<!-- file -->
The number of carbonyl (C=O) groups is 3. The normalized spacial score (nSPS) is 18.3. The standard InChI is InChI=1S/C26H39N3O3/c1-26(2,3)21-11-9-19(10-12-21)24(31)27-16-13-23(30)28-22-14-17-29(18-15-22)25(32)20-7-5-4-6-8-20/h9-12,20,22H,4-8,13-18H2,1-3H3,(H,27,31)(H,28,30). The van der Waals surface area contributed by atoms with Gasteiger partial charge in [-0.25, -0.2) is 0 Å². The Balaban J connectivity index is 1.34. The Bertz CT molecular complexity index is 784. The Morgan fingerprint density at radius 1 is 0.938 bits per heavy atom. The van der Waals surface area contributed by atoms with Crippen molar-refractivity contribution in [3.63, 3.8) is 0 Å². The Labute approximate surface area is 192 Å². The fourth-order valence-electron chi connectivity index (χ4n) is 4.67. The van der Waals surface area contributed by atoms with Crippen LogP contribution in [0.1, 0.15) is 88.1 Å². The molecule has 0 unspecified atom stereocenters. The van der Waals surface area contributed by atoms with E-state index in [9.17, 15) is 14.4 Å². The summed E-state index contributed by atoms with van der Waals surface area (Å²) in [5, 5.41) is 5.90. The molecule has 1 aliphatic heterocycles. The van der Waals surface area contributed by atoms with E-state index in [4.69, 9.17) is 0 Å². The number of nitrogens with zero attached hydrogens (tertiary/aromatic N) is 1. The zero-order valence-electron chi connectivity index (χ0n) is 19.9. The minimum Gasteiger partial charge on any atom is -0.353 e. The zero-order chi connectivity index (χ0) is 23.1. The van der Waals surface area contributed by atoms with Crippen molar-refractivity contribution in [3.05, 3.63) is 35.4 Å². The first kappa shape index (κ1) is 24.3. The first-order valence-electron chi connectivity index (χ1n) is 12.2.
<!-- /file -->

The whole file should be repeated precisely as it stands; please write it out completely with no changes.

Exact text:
The number of carbonyl (C=O) groups is 3. The normalized spacial score (nSPS) is 18.3. The standard InChI is InChI=1S/C26H39N3O3/c1-26(2,3)21-11-9-19(10-12-21)24(31)27-16-13-23(30)28-22-14-17-29(18-15-22)25(32)20-7-5-4-6-8-20/h9-12,20,22H,4-8,13-18H2,1-3H3,(H,27,31)(H,28,30). The van der Waals surface area contributed by atoms with Gasteiger partial charge in [-0.25, -0.2) is 0 Å². The Balaban J connectivity index is 1.34. The Bertz CT molecular complexity index is 784. The Morgan fingerprint density at radius 1 is 0.938 bits per heavy atom. The van der Waals surface area contributed by atoms with Crippen molar-refractivity contribution in [3.63, 3.8) is 0 Å². The Labute approximate surface area is 192 Å². The fourth-order valence-electron chi connectivity index (χ4n) is 4.67. The van der Waals surface area contributed by atoms with Crippen LogP contribution in [0.1, 0.15) is 88.1 Å². The molecule has 0 unspecified atom stereocenters. The van der Waals surface area contributed by atoms with E-state index in [9.17, 15) is 14.4 Å². The summed E-state index contributed by atoms with van der Waals surface area (Å²) in [5, 5.41) is 5.90. The molecule has 1 aliphatic heterocycles. The van der Waals surface area contributed by atoms with E-state index in [4.69, 9.17) is 0 Å². The number of nitrogens with zero attached hydrogens (tertiary/aromatic N) is 1. The zero-order valence-electron chi connectivity index (χ0n) is 19.9. The minimum Gasteiger partial charge on any atom is -0.353 e. The zero-order chi connectivity index (χ0) is 23.1. The van der Waals surface area contributed by atoms with Crippen molar-refractivity contribution in [3.05, 3.63) is 35.4 Å². The first kappa shape index (κ1) is 24.3. The first-order valence-electron chi connectivity index (χ1n) is 12.2.